Calculating forces in bridge

1. Dec 22, 2008

Mister V

1. The problem statement, all variables and given/known data

The problem statement:

Bridge of length: 200m
Construction can expand horizontally to allow thermic expansion
Masses of beams: small in comparison to the car
Mass of the car: 1360 kg.

The answers: Na= 11,0 kN, Ne= 3,67 kN, Fab = Fde = 7,35 kN, Fac = Fce = 6,37 kN, Fbc=Fcd= 4,24 kN, Fbd = 8,49 kN

Question: Calculate the forces in points A,B,C,D,E

2. Relevant equations

We've already solved a similar bridge, but there was not the possibility of horizontal expansion.

In the similar bridge we stated that, as the beams were in static equilibrium, the forces should be parallel to the beams, either pointing outwards or inwards:

3. The attempt at a solution

My problem is I haven't got a clue how to incorporate the ability to move horizontally. Do I have to allow the forces to be non parallel to the beams?
What I find hard to understand is the fact that the normal force in point A (Na) is different form the normal force in point E (Ne)? I thought that, since the massa is equally distributed along the bridge, the normal forces would be the weight of the car divided by 2.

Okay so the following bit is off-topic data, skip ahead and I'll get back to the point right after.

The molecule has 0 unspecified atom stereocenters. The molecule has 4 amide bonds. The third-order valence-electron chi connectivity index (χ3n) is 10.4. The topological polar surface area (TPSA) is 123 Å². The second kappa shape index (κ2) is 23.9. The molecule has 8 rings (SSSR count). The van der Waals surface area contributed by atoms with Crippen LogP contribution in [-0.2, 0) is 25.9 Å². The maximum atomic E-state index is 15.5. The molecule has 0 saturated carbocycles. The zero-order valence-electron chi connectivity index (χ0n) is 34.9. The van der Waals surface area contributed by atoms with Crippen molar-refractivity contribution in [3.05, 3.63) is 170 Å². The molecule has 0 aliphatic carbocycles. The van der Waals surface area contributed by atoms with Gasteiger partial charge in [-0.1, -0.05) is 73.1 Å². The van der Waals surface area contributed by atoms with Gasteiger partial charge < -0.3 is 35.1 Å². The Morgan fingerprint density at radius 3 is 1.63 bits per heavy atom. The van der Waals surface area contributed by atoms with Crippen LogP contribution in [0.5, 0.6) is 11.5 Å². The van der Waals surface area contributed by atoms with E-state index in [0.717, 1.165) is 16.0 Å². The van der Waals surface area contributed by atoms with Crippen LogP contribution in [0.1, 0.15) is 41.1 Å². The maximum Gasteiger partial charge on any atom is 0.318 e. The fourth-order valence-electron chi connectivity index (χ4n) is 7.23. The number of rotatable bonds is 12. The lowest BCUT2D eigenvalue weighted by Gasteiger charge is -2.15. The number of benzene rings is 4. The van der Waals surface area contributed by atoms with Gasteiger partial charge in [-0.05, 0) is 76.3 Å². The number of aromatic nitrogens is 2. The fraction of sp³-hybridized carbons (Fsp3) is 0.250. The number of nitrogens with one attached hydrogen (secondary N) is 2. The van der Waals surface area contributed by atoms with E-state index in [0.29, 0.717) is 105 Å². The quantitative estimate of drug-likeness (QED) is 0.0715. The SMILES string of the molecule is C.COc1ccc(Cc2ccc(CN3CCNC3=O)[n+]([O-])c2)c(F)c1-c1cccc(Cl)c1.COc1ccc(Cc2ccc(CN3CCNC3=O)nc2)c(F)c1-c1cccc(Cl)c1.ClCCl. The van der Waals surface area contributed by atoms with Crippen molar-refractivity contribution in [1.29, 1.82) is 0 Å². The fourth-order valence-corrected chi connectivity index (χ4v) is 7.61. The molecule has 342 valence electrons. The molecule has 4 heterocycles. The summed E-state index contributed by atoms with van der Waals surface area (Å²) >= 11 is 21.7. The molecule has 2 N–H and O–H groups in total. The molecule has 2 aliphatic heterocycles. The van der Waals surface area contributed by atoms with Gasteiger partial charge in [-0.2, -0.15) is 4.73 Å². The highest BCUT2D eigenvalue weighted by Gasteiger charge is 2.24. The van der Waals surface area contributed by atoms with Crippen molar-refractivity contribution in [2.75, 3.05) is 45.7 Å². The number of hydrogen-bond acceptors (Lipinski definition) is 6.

I have made a drawing with the forces, knowing that when I found a negative force, I assumed the wrong direction.

I thought to calculate Fab by saying that there are only forces having a vertical component, so those two should be zero when added.

I stated Fn is = 6670,80. , so Fab . sin(40°) = - 6670,80, Fab = -10377 N, which apparently is wrong ?

2. Dec 22, 2008

PhanthomJay

That's correct, as long as you have a pure truss with loads applied at the joints.
No, this just means that there can be no horizontal reactions at A and E, under the vertically applied load.
me too.
Looks right to me. The answer key looks wrong.

3. Dec 23, 2008

Mister V

Thanks for helping me out!